The government of Vanuatu has been offline for over a month in what is a suspected ransomware attack.
According to numerous reports, the country’s newly elected government began experiencing problems on the first day Prime Minister Ishmael Kalsakau took office on Nov. 4 and the cyberattack was acknowledged on Nov. 5.
Suspicious phishing activity was first noticed on Nov. 5 in emails to the Ministry of Finance, according to a financial analyst who spoke with the Guardian newspaper, but two other sources confirmed to the Guardian the crash began Oct. 30.
The cyberattack has taken down government servers and websites (SC Media was still unable to call-up any government sites as of this writing). As civilian infrastructure remains online, officials have been using private email accounts, personal laptops and written communications for government services.
The government has released few details about the cyberattack, but a Vanuatu-based consultant spoke with NPR on Dec. 6: "Imagine if in the U.S. or the U.K. or Australia, a new government has started and there's a whole changeover ... you can't even allocate email addresses to your new staff, you can't coordinate what's happening between ministers," Glen Craig, managing partner of the consulting firm Pacific Advisory, told NPR in a phone interview.
"We're the first country in the world that this has happened to. ... It's not a good time in Vanuatu, I can assure you," continued Craig, who also serves as chairman of the Vanuatu Business Resilience Council.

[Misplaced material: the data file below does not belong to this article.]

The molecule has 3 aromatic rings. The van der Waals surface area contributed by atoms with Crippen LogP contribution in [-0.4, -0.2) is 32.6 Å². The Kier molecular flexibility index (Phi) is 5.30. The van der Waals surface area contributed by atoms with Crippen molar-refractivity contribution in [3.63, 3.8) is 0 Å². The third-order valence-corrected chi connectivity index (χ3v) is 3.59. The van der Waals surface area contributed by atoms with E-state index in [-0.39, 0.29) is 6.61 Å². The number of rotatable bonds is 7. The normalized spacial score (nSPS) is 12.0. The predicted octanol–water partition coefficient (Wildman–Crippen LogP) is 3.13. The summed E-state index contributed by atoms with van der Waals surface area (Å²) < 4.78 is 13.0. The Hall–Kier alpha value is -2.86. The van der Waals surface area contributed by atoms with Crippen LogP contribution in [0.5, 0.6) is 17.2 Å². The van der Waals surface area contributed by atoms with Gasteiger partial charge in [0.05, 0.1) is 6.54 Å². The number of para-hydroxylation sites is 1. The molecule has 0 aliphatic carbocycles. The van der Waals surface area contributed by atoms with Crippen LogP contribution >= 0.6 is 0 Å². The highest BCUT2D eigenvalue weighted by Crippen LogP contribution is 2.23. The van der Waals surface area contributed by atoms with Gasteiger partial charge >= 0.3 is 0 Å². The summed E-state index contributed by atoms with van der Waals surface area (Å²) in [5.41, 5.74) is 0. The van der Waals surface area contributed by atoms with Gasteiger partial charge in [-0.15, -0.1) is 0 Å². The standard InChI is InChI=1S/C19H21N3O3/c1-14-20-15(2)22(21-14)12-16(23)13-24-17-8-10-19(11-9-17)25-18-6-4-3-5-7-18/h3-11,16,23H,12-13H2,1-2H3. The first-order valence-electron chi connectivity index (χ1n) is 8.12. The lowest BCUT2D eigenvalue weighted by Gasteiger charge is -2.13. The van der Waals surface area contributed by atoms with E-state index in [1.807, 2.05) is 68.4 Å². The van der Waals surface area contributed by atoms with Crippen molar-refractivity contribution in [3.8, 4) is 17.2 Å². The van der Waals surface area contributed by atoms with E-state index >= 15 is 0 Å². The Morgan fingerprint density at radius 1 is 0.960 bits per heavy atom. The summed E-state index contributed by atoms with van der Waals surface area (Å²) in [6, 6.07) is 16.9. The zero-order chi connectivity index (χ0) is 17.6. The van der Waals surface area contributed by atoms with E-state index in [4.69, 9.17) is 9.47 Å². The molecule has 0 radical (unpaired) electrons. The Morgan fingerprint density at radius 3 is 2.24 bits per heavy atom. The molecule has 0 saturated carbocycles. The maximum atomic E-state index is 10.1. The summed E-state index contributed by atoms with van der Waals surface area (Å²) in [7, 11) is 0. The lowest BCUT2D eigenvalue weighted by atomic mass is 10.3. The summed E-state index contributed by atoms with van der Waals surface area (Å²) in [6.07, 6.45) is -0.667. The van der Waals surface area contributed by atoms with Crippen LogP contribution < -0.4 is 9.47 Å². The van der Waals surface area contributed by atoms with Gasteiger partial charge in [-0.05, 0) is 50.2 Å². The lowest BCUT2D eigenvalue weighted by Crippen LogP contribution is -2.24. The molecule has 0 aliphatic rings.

The Australian government is assisting to bring Vanuatu’s systems back online, Pat Conroy, Australia’s minister for international development and minister for defense industry, told the Daily Post on Nov. 26.
Kalsakau told the Daily Post on Dec. 1 that 70% of his government’s systems were restored with partial access, adding that it was an achievement for IT experts to do so in three weeks.
“In this recovery work, we are building back our government networks better and safer. We are bringing systems online in a secure and contained environment with strengthened safeguards to ensure there is no risk of re-infection,” Kalsakau was quoted Dec. 1 in the Vanuatu Daily Post.
The country of Vanuatu is spread out over many islands in the South Pacific and has a population of just over 300,000.
The Asia-Pacific region has been particularly hard-hit by ransomware lately, as Australia’s health insurer Medibank refused to pay a ransom for the return of the stolen information of 9.7 million customers. A breach of Australia’s second-largest wireless carrier, Optus, led to the compromise of data for 9.8 million customers.